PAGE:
How to make it through while protecting your assets.
By Sue Stevens, CFA, CFP, CPA | 04-14-05 | 06:00 AM | Email Article

Every now and then I receive a cry for help that really touches my heart. Read what "Paul" wrote:

My wife is currently five months pregnant with our little girl. Last week our unborn little girl was diagnosed with a rare heart disease known as Tricuspid Atrestia. The good news is that she will be able to live a relatively normal life; however, she will require several open-heart surgeries after she is born. In addition, she will need to have regular checkups with a cardiologist for the rest of her life.

Sue Stevens, CPA, CFP, MBA, and CFA Charterholder, runs her own financial planning firm, Stevens Portfolio Design, and manages over $100 million in assets.

My wife is home with our 2-year-old son, but fortunately I have health insurance with my employer. Having said that, I suspect I will be looking at astronomical medical bills despite insurance. At this point, I have a home with a mortgage and about $150,000 in my 401k, Roth IRA, and money market account.

Is there anything that can be done to help shelter my assets from the massive costs I will incur? I would appreciate any help that you can provide.

I read this e-mail to my staff at lunch one day last week. To my amazement, two of the five people at the table had relatives or close friends who had been through almost the same thing.

Mary's Story
One of my staff's cousins, Mary, went through a similar experience last year. She too had a young child at home in addition to a new baby with serious health problems. Sadly, her baby passed away after only eight months. But her story is full of hope and help for others.

Aiden was born with serious heart problems as well as Down syndrome. His parents also found out midway through the pregnancy that he would have to have surgery as soon as he was born. They too wondered how to manage the financial implications of this turn of events.

What Mary found was nothing short of miraculous. Through Aiden's life, she received an outpouring of love and support from friends and family, doctors and nurses, and people they didn't even know.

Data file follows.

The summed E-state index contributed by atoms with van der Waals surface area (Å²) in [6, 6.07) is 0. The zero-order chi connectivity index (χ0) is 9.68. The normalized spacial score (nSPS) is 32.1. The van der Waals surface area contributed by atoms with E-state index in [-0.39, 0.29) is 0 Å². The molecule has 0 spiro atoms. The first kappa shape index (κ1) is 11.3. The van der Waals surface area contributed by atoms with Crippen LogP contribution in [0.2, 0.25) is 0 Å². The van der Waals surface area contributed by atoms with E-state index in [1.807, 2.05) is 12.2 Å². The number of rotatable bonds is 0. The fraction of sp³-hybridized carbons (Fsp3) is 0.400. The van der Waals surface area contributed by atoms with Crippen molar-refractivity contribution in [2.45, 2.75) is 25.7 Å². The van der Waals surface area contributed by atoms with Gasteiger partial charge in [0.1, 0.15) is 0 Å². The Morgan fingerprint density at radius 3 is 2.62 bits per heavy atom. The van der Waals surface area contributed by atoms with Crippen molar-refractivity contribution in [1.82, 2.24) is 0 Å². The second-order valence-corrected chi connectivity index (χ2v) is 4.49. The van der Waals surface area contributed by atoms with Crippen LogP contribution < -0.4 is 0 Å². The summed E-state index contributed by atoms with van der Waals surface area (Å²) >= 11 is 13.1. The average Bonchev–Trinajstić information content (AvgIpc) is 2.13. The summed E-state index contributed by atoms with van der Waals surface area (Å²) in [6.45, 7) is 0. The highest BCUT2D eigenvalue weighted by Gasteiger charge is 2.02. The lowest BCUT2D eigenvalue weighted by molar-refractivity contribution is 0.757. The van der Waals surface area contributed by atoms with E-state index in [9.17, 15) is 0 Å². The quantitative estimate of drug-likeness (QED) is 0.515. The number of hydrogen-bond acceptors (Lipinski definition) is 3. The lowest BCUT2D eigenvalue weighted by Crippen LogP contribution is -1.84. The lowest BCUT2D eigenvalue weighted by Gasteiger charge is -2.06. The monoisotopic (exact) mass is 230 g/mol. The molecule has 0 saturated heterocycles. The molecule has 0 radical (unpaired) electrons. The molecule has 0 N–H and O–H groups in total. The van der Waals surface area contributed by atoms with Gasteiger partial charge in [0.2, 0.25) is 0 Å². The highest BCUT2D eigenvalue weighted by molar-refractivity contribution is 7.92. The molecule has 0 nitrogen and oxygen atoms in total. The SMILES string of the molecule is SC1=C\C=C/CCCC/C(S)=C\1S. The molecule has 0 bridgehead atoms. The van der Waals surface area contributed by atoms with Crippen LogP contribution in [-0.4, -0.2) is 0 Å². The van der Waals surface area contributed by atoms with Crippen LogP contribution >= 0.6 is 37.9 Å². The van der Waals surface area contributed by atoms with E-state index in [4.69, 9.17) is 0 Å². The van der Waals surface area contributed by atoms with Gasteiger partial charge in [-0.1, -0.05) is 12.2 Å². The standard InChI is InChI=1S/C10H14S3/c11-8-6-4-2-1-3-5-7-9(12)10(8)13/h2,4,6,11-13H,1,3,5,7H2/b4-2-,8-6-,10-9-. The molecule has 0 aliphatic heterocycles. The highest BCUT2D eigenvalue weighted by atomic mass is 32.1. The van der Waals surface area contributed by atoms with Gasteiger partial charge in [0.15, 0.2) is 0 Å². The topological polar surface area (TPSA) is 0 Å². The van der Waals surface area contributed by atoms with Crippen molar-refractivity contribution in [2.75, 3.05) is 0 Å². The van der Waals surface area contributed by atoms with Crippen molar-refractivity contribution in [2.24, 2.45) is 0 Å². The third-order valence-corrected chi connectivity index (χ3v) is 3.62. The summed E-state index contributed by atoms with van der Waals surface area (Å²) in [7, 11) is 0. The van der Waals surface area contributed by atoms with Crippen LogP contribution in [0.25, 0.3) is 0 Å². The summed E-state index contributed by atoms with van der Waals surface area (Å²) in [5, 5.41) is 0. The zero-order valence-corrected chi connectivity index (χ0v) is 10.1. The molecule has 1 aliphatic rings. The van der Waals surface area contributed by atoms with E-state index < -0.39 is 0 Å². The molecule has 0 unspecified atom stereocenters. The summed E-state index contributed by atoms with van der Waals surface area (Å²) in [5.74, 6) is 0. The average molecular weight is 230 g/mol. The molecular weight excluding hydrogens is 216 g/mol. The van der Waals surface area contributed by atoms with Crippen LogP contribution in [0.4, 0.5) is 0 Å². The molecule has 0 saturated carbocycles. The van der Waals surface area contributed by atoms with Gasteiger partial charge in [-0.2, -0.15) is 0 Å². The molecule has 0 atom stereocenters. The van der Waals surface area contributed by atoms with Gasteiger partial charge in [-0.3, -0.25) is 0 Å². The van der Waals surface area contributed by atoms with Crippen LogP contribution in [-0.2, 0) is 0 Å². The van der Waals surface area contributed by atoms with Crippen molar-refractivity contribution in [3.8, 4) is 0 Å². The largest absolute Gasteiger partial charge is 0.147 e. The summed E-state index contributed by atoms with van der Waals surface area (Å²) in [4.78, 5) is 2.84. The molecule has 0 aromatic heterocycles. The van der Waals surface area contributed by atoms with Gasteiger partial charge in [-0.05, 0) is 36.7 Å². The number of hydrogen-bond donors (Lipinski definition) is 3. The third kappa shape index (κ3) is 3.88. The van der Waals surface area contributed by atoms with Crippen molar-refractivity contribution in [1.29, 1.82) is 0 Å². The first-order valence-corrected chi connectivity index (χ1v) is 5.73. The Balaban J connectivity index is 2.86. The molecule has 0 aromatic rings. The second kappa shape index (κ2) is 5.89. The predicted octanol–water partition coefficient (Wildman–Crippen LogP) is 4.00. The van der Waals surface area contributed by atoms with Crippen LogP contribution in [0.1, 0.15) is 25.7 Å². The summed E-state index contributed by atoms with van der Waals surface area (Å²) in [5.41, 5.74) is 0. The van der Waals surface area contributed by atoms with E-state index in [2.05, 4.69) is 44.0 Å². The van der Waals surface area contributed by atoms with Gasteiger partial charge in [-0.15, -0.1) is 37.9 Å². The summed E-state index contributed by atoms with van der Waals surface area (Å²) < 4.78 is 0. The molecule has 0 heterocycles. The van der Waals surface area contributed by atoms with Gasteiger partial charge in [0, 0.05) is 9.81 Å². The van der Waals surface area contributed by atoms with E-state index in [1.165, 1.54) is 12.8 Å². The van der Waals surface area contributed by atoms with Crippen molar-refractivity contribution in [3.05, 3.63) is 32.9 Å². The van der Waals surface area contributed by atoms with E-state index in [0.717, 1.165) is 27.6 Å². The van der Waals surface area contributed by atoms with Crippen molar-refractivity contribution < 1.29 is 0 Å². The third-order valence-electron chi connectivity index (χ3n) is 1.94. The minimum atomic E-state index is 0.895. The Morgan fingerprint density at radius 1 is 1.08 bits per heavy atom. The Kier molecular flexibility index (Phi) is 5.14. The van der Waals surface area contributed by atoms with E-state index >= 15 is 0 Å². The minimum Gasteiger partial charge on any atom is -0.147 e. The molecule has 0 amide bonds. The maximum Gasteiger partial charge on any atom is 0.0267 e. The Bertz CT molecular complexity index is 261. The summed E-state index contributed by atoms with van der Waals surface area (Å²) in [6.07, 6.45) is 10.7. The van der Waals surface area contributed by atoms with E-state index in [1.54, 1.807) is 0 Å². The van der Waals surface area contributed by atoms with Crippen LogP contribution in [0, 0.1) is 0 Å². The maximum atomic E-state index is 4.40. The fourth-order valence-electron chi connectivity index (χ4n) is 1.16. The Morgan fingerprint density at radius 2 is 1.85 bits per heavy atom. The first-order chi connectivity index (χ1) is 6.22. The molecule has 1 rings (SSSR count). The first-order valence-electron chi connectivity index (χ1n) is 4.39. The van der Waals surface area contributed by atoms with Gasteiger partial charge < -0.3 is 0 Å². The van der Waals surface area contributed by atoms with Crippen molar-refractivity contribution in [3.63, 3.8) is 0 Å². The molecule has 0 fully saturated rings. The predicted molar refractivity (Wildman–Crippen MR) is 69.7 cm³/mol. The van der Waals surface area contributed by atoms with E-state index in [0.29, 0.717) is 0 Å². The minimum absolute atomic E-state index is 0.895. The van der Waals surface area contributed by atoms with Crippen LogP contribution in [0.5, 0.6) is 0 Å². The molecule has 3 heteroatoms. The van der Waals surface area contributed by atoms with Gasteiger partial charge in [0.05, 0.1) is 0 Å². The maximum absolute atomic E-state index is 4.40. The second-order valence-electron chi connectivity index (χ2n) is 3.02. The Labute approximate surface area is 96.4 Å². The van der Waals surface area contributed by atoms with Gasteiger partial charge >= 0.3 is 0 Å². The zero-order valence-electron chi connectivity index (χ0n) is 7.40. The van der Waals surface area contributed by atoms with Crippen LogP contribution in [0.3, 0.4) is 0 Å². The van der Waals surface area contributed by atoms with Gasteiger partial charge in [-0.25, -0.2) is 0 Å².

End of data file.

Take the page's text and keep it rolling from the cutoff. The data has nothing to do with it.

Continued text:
She and her husband, Tom, took turns going to the hospital and caring for their other child at home. Friends and family delivered meals to them on an ongoing basis.

Mary and Tom both wanted to share with Paul and his family some of the resources and advice they found along the way:

1. Check with the state of Massachusetts (where Paul and his family live) to find out more about Medicaid benefits. Mary's family was able to receive about $40 per month while Aiden was in the hospital and $500 per month once he was home (with a monthly deductible of between $6,000 and 9,000 per month).

2. See if Massachusetts has a Division of Special Care for Children.

3. See if your home town has a Children's Assistance Foundation or related type of support.

4. Consider a fund-raiser. Mary's sister organized a fund-raiser to help with some of the ongoing costs.

5. Find out which hospitals in your area do the kind of surgery your child will need. Talk to the surgeons about the procedure.

6. Don't forget to interview the nursing staff. They will provide constant care for your child after the surgery is done.

7. Know that the hospital will probably have a nurse case manager who will help you with follow-up care. The insurance company may also supply a case manager.

8. Check the maximum coverage for your health insurance. In Mary's case, both she and Tom worked. The maximum for each of their plans was $5 million. So between the two of them, they could have had $10 million in total coverage. They also made sure they talked to the insurance company to make sure the procedures, doctors, and hospital bills would be covered in the PPO network.

9. Talk to a lawyer. Mary and Tom talked to several. They were advised not to try to give away their home or attempt other types of asset-protection strategies.

10. Sign up for Medicare disability coverage for the baby. The deductible may be high ($9,000 a month in Mary's case), but you may receive some assistance.

Graciously, Mary and Tom have agreed to talk to Paul to offer their support and assistance.

More Resources for Paul and His Family

·        Recently the Supreme Court ruled in Rousey v. Jacoway that traditional IRA assets may be protected under federal rules that exempt certain assets in bankruptcy procedures. (This is a very complicated case that I will write more about in coming weeks.) This exemption would not apply to Roth IRAs. One of the conditions to being able to exempt traditional IRA assets from creditors is that the state you live in must allow you to file in federal bankruptcy court. It appears that this is the case in Massachusetts. Paul may want to consider contributing to a traditional IRA going forward to protect those assets. This is something he should discuss with an attorney who is knowledgeable in these matters.

·        Paul can learn about Massachusetts' Care Coordination for Children with Special Health Care Needs here.

·        For more on organizing a fund-raiser, try this Web site.

Many readers may want to offer Paul and his family helpful resources. Feel free to send me e-mail messages at stevens.portfolios@morningstar.com, and I'll make sure they get to this family.

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Sue Stevens, CFA, CFP, CPA does not own shares in any of the securities mentioned above. Find out about Morningstar's editorial policies.
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